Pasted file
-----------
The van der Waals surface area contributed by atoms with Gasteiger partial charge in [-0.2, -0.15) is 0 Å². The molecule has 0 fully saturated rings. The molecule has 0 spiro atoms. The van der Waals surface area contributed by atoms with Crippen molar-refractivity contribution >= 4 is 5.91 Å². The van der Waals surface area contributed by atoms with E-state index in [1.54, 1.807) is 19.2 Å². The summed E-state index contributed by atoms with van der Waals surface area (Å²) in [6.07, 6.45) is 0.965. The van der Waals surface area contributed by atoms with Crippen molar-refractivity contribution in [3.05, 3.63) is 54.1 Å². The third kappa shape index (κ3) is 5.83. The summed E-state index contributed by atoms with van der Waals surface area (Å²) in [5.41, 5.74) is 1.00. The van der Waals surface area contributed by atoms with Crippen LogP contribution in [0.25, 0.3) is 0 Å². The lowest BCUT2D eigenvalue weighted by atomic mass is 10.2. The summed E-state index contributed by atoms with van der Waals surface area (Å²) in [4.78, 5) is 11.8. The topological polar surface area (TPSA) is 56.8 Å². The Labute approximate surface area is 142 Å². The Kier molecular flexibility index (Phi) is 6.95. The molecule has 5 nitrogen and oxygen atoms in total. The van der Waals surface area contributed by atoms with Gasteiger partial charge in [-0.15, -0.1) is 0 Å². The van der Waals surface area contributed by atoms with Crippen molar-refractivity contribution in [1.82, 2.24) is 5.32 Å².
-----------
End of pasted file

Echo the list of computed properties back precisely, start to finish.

The van der Waals surface area contributed by atoms with Gasteiger partial charge in [-0.2, -0.15) is 0 Å². The molecule has 0 fully saturated rings. The molecule has 0 spiro atoms. The van der Waals surface area contributed by atoms with Crippen molar-refractivity contribution >= 4 is 5.91 Å². The van der Waals surface area contributed by atoms with E-state index in [1.54, 1.807) is 19.2 Å². The summed E-state index contributed by atoms with van der Waals surface area (Å²) in [6.07, 6.45) is 0.965. The van der Waals surface area contributed by atoms with Crippen molar-refractivity contribution in [3.05, 3.63) is 54.1 Å². The third kappa shape index (κ3) is 5.83. The summed E-state index contributed by atoms with van der Waals surface area (Å²) in [5.41, 5.74) is 1.00. The van der Waals surface area contributed by atoms with Crippen LogP contribution in [0.25, 0.3) is 0 Å². The lowest BCUT2D eigenvalue weighted by atomic mass is 10.2. The summed E-state index contributed by atoms with van der Waals surface area (Å²) in [4.78, 5) is 11.8. The topological polar surface area (TPSA) is 56.8 Å². The Labute approximate surface area is 142 Å². The Kier molecular flexibility index (Phi) is 6.95. The molecule has 5 nitrogen and oxygen atoms in total. The van der Waals surface area contributed by atoms with Gasteiger partial charge in [-0.15, -0.1) is 0 Å². The van der Waals surface area contributed by atoms with Crippen molar-refractivity contribution in [1.82, 2.24) is 5.32 Å².